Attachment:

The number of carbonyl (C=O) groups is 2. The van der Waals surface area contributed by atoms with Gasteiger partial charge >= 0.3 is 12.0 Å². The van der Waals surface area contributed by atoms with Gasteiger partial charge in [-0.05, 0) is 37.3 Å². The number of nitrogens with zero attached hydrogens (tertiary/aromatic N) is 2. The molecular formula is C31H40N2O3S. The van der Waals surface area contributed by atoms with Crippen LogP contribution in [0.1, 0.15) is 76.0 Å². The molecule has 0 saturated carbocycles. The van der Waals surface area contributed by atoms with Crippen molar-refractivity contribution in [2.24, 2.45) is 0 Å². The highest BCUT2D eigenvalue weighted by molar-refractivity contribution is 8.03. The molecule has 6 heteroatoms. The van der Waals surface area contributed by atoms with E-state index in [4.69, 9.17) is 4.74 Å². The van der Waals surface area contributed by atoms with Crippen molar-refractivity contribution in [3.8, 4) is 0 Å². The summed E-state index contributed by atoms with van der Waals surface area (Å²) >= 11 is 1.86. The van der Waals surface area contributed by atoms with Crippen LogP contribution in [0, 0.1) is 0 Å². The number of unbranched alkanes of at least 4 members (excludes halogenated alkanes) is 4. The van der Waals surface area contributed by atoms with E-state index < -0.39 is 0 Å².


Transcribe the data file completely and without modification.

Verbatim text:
The number of carbonyl (C=O) groups is 2. The van der Waals surface area contributed by atoms with Gasteiger partial charge >= 0.3 is 12.0 Å². The van der Waals surface area contributed by atoms with Gasteiger partial charge in [-0.05, 0) is 37.3 Å². The number of nitrogens with zero attached hydrogens (tertiary/aromatic N) is 2. The molecular formula is C31H40N2O3S. The van der Waals surface area contributed by atoms with Crippen LogP contribution in [0.1, 0.15) is 76.0 Å². The molecule has 0 saturated carbocycles. The van der Waals surface area contributed by atoms with Crippen molar-refractivity contribution in [2.24, 2.45) is 0 Å². The highest BCUT2D eigenvalue weighted by molar-refractivity contribution is 8.03. The molecule has 6 heteroatoms. The van der Waals surface area contributed by atoms with E-state index in [4.69, 9.17) is 4.74 Å². The van der Waals surface area contributed by atoms with Crippen molar-refractivity contribution in [3.8, 4) is 0 Å². The summed E-state index contributed by atoms with van der Waals surface area (Å²) >= 11 is 1.86. The van der Waals surface area contributed by atoms with Crippen LogP contribution in [0, 0.1) is 0 Å². The number of unbranched alkanes of at least 4 members (excludes halogenated alkanes) is 4. The van der Waals surface area contributed by atoms with E-state index < -0.39 is 0 Å².